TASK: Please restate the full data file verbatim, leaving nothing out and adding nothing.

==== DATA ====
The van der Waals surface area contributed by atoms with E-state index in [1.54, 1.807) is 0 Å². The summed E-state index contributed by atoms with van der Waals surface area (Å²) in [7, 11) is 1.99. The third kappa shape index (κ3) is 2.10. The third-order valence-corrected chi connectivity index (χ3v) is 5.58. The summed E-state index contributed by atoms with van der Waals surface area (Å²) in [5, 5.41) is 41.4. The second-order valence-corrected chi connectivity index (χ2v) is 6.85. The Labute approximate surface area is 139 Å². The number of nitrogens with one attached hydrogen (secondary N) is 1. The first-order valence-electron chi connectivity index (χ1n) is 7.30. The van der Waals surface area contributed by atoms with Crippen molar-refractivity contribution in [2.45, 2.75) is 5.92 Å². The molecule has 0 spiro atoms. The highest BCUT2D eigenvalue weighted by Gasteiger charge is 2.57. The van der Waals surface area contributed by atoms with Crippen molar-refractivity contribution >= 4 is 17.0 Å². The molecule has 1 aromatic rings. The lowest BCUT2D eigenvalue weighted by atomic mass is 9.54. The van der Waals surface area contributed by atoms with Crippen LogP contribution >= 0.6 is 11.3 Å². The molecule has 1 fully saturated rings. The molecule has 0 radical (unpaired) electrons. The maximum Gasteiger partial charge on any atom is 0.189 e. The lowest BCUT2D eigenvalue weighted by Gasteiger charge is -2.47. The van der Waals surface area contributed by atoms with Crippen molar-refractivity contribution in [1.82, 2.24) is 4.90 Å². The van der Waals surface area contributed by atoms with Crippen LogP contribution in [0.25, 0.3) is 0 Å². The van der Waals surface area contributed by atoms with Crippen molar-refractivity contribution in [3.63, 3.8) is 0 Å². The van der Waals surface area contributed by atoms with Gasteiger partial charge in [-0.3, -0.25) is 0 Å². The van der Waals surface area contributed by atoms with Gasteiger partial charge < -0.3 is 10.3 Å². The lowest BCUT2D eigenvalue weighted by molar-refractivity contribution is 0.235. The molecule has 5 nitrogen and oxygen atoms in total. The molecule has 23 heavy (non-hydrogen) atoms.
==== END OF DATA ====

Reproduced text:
The van der Waals surface area contributed by atoms with E-state index in [1.54, 1.807) is 0 Å². The summed E-state index contributed by atoms with van der Waals surface area (Å²) in [7, 11) is 1.99. The third kappa shape index (κ3) is 2.10. The third-order valence-corrected chi connectivity index (χ3v) is 5.58. The summed E-state index contributed by atoms with van der Waals surface area (Å²) in [5, 5.41) is 41.4. The second-order valence-corrected chi connectivity index (χ2v) is 6.85. The Labute approximate surface area is 139 Å². The number of nitrogens with one attached hydrogen (secondary N) is 1. The first-order valence-electron chi connectivity index (χ1n) is 7.30. The van der Waals surface area contributed by atoms with Crippen molar-refractivity contribution in [2.45, 2.75) is 5.92 Å². The molecule has 0 spiro atoms. The highest BCUT2D eigenvalue weighted by Gasteiger charge is 2.57. The van der Waals surface area contributed by atoms with Crippen molar-refractivity contribution >= 4 is 17.0 Å². The molecule has 1 aromatic rings. The lowest BCUT2D eigenvalue weighted by atomic mass is 9.54. The van der Waals surface area contributed by atoms with Crippen LogP contribution >= 0.6 is 11.3 Å². The molecule has 1 fully saturated rings. The molecule has 0 radical (unpaired) electrons. The maximum Gasteiger partial charge on any atom is 0.189 e. The lowest BCUT2D eigenvalue weighted by Gasteiger charge is -2.47. The van der Waals surface area contributed by atoms with Crippen molar-refractivity contribution in [1.82, 2.24) is 4.90 Å². The van der Waals surface area contributed by atoms with Crippen LogP contribution in [0.25, 0.3) is 0 Å². The van der Waals surface area contributed by atoms with Crippen molar-refractivity contribution in [3.63, 3.8) is 0 Å². The van der Waals surface area contributed by atoms with Gasteiger partial charge in [-0.3, -0.25) is 0 Å². The van der Waals surface area contributed by atoms with Gasteiger partial charge < -0.3 is 10.3 Å². The lowest BCUT2D eigenvalue weighted by molar-refractivity contribution is 0.235. The molecule has 5 nitrogen and oxygen atoms in total. The molecule has 23 heavy (non-hydrogen) atoms.